If you don’t know me as the guy who loved EverQuest just how it was then you probably haven’t been reading this blog very long. Gordon over at We Fly Spitfires wrote a blog entry yesterday titled ‘Good Riddance To These Game Mechanics Of Yesterday’ in which he lists a few things from older MMO’s that he does not miss (it happens that they’re all from EQ). I would like to write a response of sorts to his entry and state why I feel the exact opposite about not only some of the things on his list, but several others as well. In fact, I’m going to make this a multi-part blog entry and go through a few mechanics that I absolutely loved but would be willing to bet you can’t stand.
Most all of these mechanics or features were present during a time when the community in-game was much better. It was also a time when the game worlds were actually much more dynamic and created a sense of adventure and life. You might be one of the people who hates these mechanics because they sound inconvenient, but I hate what has come from their absence.
Most people will complain that this is an inconvenience and will actually cite the fact that it’s realistic and logical, but still do not want it in their games. Item weight was a mechanic of depth. Ogres, trolls, and bigger races could carry more and the smaller races were able to carry less. It depended upon your strength which, back in these days, was used for more than determining your melee DPS. It also created diversity in classes because, as Gordon points out, some classes were forced to carry under a certain amount or become penalized (ie: Monks because they needed to be unburdened which makes sense).
The depth of this mechanic also kept you aware of where in the world you were at and how you would have to actually plan what you were going to do. Going out hunting became a much more planned event since you knew you could only carry so much. If you went over that cap it meant you were going to have to find a place to sell. Money and items back then were a lot more important to a character than today’s “junk loot”. It felt like every penny was important to us and carrying copper coins and other currency actually added to that weight. Add in the fear of death and having to get back to your corpse and this mechanic gets all that more deep.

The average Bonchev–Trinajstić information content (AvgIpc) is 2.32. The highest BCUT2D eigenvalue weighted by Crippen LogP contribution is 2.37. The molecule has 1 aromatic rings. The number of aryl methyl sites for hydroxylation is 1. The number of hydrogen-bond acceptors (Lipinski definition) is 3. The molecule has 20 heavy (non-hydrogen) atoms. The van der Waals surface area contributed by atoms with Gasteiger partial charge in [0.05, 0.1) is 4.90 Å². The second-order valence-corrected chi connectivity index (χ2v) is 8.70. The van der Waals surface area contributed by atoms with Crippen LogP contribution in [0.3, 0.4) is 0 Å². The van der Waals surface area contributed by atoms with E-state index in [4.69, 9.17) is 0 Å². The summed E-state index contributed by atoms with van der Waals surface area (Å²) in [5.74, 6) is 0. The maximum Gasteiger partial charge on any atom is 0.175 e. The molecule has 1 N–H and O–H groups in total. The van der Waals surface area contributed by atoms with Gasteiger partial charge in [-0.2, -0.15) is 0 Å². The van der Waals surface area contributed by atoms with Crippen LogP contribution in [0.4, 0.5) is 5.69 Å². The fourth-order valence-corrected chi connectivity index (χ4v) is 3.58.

Heaven forbid it actually be dark at night. When it’s dark you can’t see — that’s the point! This more than anything else shows how something so simple can add so much to immersion in a game. Entering a dark forest was really scary. You couldn’t see very far ahead and a monster could jump out at you from anywhere. As a newbie human with poor eyesight it was really unnerving to not be able to see much past the safely lit entrance to the city. Players would stick together and make sure that someone always had a torch out. If we ventured far from the town’s torches we would kill something and quickly run back to the light to rest. The darkness created a sense of danger and unknown while creating an atmosphere of reliance upon others and now lost interaction with the world.
This mechanic was also one that lent itself to character diversity. Humans had poor eyesight but other races, like dwarves, had forms of vision that helped them see better in the dark. The races that lived in caves could naturally see better. This also created a really neat economic benefit. Will-o-wisps dropped these stones that lit up which could be carried to let off light. They were fairly common in parts of the world where races could see better and we used to take them on the long journey to the human lands and sell them for great profit.
Falling off the Boat
This sounds funny, but it’s really serious business. ‘Falling off a boat’ represents about a dozen mechanics in one that are no longer present — mechanics that you probably hate. Boats used to arrive once ever 15 minutes or so and would carry you from one continent to the next. One boat in particular would travel from the dwarf lands to the human lands. This isn’t like the boat from Booty Bay to Ratchet though… oh no… this boat actually takes you on a journey. Once you zoned out of the dwarf continent you were taken to an intermediate zone where the boat actually sailed out in the ocean for a long time. It made a stop or two at various islands but for the most part took you great distances that were actually represented in the game world.
So what was the big deal you ask? The zone wasn’t named “Ocean of Tears” for nothing. If you fell off this boat it could mean one of many things. First, you may be lost at sea for hours because there was no map and the world was enormous and confusing. You may find yourself swimming (which not everyone did well since a low swim skill meant you swim slow) a long time to get back to land in order to wait for the boat. Worst case scenario was that you died and your body sunk to the bottom of the ocean… the ocean is dangerous and full of sharks, islands with goblins, sirens, cyclops and other monsters.
Did this suck? Man, this sucked so much! At the same time, the existence of such a mechanic made the journey all that more enjoyable. Knowing that the distance I traveled was actually vast and dangerous gave meaning to the trip. The world itself was a dangerous place and the game made it feel like something as simple as not being stupid enough to fall off was important. This was such an immersive mechanic that today is taken for granted in MMO’s which are becoming increasingly transparent.
Part 2 coming tomorrow!
[UPDATE] Due to the LOTRO incident, I am delaying Part 2 until Saturday.